New innovative products breed new innovative production processes. Nowhere is that more prevalent than at Northrop Grumman. Designing, developing and manufacturing unique aircraft is in the company’s DNA. Therefore, it was only natural for Northrop Grumman to apply its innovative manufacturing genes to its new intermediate/heavy-class rocket, OmegATM.
Northrop Grumman is developing OmegA to support National Security Space Launch for the U.S. Space Force. For large, complex OmegA parts, the company looked to a facility with a long heritage of using innovative manufacturing techniques to produce large-scale composite rocket structures – the Northrop Grumman Large Structures Center of Excellence in Iuka, Mississippi.
“The Iuka facility has a rich 20-year history of manufacturing composite rocket structures for Northrop Grumman’s Antares and Pegasus rockets, as well as United Launch Alliance’s Delta IV and Atlas V launch vehicles,” said Wendy Williams, vice president, aerospace structures, Northrop Grumman. Iuka employees have manufactured more than 684 structures, including 438 that have successfully flown to space.
Large rocket parts built in Iuka are very complex. They include nose cones, interstages (connecting sections between the rocket stages that measure up to eighteen feet in diameter) and other large composite structures. For nearly two decades, the team in Iuka has been building large complex launch structures on an in-house designed and built Automated Fiber Placement (AFP) machine. Designated FPM6, this machine has been building large rocket parts since the early 2000s.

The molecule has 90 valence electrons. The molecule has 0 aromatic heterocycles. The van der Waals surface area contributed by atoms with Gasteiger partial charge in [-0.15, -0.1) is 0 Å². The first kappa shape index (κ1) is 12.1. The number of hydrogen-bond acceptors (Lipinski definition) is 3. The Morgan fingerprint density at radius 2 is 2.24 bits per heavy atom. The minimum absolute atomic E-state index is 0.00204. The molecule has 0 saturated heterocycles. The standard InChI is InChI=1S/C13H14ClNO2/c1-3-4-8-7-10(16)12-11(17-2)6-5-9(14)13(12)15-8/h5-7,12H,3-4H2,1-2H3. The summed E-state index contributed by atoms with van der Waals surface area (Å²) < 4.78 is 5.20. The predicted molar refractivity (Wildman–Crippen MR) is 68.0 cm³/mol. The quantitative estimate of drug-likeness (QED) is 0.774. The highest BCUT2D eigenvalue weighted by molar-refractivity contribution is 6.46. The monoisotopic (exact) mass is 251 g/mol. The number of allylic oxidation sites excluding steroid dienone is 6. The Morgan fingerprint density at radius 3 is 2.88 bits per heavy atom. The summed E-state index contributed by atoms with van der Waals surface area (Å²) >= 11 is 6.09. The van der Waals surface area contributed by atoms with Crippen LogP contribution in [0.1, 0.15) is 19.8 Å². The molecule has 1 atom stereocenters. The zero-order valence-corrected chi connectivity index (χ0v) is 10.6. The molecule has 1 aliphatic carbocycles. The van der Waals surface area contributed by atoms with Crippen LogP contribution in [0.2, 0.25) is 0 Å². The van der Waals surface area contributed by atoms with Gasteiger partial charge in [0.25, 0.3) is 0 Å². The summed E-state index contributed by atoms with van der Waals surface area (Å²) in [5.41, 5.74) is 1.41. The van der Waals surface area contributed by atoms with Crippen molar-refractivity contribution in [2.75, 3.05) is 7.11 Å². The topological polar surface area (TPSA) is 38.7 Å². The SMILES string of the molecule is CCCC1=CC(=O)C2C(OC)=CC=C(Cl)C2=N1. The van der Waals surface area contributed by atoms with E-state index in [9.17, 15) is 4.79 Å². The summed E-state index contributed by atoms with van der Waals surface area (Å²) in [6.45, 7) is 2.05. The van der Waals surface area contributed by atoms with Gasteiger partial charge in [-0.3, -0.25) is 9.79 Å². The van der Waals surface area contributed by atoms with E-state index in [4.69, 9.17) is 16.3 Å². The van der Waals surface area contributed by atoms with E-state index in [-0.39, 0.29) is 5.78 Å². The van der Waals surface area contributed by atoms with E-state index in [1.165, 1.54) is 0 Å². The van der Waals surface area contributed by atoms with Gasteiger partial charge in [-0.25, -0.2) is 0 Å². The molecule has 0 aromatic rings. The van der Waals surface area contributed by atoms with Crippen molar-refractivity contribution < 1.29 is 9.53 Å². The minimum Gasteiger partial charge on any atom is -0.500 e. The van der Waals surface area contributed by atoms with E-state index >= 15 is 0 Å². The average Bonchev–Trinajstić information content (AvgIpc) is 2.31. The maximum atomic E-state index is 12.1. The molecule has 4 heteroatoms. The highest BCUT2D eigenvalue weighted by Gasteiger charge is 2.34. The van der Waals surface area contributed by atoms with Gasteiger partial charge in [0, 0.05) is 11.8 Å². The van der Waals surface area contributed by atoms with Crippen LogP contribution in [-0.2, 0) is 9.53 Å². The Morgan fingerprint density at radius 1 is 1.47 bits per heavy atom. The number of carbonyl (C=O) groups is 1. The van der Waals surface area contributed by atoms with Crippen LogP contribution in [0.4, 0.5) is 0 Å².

The team in Iuka recently upgraded FPM6 to make it more capable for manufacturing OmegA parts like the Payload Adapter Fitting, which is a complex OmegA composite part; the 2/3 Interstage, which at approximately 25 feet long and 17 0.5 feet in diameter will be the largest single-piece composite part built for OmegA; and the 1/2 Interstage.
True to the company’s heartbeat and heritage, Northrop Grumman recently developed another industry-first innovation, the Dockable Gantry System (DGS). The task of building the largest, most complex composite rocket parts in the world, required the design and development of this one-of-a-kind machine.
The DGS combines the strengths of AFP machines, which have low scrap rates and the ability to make parts with complex contours due to the steering of individual tows, with those of automated tape laying machines, which experience less downtime due to simpler mechanisms and controls. The DGS manufactures the OmegA five-meter fairing.
All the large composite OmegA structures made in Iuka will join parts from other states for OmegA final assembly at the launch site, NASA’s Kennedy Space Center in Florida.
Northrop Grumman’s Chandler, Arizona, facility manufactures the rocket’s thermal protection, flight systems and avionics. The first and second stage motors are built at Northrop Grumman’s Promontory, Utah facility, and the strap on boosters in Magna, Utah.
Cryostage manufacturing is taking place at NASA’s Michoud Assembly Facility in Louisiana, and Aerojet Rocketdyne’s facility in West Palm, Florida, supplies the upper-stage RL-10 engine.
Pathfinder activities begin in Florida this fall, and then the OmegA team will begin integrating the first flight vehicle. The rocket’s first mission remains on track for launch in the spring of 2021.
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Aerojet Rocketdyne achieves another milestone on DARPA Opfires Program
Huntsville AL (SPX) Jul 23, 2020
Aerojet Rocketdyne has successfully completed a second series of propulsion system tests in support of the Operational Fires (OpFires) program, a Defense Advanced Research Projects Agency (DARPA) effort to develop a ground-launched hypersonic missile for tactical use.
“We’re pleased to be a part of developing this vital defense technology, applying our decades of experience in hypersonic and missile defense technologies,” said Eileen Drake, Aerojet Rocketdyne CEO and president.
During the pr … read more